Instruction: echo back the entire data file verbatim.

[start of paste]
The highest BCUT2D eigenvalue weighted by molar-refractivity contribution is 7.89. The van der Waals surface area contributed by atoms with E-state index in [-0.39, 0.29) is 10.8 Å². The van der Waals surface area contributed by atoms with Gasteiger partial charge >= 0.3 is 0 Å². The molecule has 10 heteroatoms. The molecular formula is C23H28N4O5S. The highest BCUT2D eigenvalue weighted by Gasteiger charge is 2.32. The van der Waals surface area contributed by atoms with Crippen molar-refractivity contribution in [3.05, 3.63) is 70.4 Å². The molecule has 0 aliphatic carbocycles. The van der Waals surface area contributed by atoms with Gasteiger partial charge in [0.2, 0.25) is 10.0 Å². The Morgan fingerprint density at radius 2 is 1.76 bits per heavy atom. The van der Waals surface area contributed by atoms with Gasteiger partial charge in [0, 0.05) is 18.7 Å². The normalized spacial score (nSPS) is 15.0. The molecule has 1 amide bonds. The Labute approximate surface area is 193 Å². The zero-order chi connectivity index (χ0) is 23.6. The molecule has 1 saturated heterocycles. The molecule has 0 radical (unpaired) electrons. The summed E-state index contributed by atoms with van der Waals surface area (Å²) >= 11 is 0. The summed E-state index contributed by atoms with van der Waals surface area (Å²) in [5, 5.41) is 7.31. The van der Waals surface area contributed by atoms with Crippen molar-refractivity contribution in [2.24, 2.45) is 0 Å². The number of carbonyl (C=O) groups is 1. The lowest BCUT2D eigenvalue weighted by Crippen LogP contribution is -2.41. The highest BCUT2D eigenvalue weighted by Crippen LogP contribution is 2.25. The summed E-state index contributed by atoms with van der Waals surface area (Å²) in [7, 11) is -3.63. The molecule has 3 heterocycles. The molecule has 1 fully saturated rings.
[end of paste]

The highest BCUT2D eigenvalue weighted by molar-refractivity contribution is 7.89. The van der Waals surface area contributed by atoms with E-state index in [-0.39, 0.29) is 10.8 Å². The van der Waals surface area contributed by atoms with Gasteiger partial charge >= 0.3 is 0 Å². The molecule has 10 heteroatoms. The molecular formula is C23H28N4O5S. The highest BCUT2D eigenvalue weighted by Gasteiger charge is 2.32. The van der Waals surface area contributed by atoms with Crippen molar-refractivity contribution in [3.05, 3.63) is 70.4 Å². The molecule has 0 aliphatic carbocycles. The van der Waals surface area contributed by atoms with Gasteiger partial charge in [0.2, 0.25) is 10.0 Å². The Morgan fingerprint density at radius 2 is 1.76 bits per heavy atom. The van der Waals surface area contributed by atoms with Gasteiger partial charge in [0, 0.05) is 18.7 Å². The normalized spacial score (nSPS) is 15.0. The molecule has 1 amide bonds. The Labute approximate surface area is 193 Å². The zero-order chi connectivity index (χ0) is 23.6. The molecule has 1 saturated heterocycles. The molecule has 0 radical (unpaired) electrons. The summed E-state index contributed by atoms with van der Waals surface area (Å²) >= 11 is 0. The summed E-state index contributed by atoms with van der Waals surface area (Å²) in [5, 5.41) is 7.31. The van der Waals surface area contributed by atoms with Crippen molar-refractivity contribution in [2.24, 2.45) is 0 Å². The number of carbonyl (C=O) groups is 1. The lowest BCUT2D eigenvalue weighted by Crippen LogP contribution is -2.41. The highest BCUT2D eigenvalue weighted by Crippen LogP contribution is 2.25. The summed E-state index contributed by atoms with van der Waals surface area (Å²) in [7, 11) is -3.63. The molecule has 3 heterocycles. The molecule has 1 fully saturated rings.